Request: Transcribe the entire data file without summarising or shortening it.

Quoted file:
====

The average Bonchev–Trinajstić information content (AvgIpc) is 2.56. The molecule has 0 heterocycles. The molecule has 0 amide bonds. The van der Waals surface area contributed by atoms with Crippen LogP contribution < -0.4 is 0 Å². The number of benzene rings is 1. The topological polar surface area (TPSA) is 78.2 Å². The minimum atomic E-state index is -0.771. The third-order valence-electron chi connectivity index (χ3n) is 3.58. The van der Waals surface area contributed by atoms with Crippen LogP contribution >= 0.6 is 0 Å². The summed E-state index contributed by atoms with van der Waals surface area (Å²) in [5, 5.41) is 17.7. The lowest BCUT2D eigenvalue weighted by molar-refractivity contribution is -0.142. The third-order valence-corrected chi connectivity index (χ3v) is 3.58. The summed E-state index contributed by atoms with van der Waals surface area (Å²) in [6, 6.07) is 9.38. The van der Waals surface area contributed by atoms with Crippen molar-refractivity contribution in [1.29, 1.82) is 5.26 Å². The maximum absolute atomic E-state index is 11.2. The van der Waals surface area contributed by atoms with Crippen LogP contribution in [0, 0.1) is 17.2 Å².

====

The average Bonchev–Trinajstić information content (AvgIpc) is 2.56. The molecule has 0 heterocycles. The molecule has 0 amide bonds. The van der Waals surface area contributed by atoms with Crippen LogP contribution < -0.4 is 0 Å². The number of benzene rings is 1. The topological polar surface area (TPSA) is 78.2 Å². The minimum atomic E-state index is -0.771. The third-order valence-electron chi connectivity index (χ3n) is 3.58. The van der Waals surface area contributed by atoms with Crippen LogP contribution >= 0.6 is 0 Å². The summed E-state index contributed by atoms with van der Waals surface area (Å²) in [5, 5.41) is 17.7. The lowest BCUT2D eigenvalue weighted by molar-refractivity contribution is -0.142. The third-order valence-corrected chi connectivity index (χ3v) is 3.58. The summed E-state index contributed by atoms with van der Waals surface area (Å²) in [6, 6.07) is 9.38. The van der Waals surface area contributed by atoms with Crippen molar-refractivity contribution in [1.29, 1.82) is 5.26 Å². The maximum absolute atomic E-state index is 11.2. The van der Waals surface area contributed by atoms with Crippen LogP contribution in [0, 0.1) is 17.2 Å².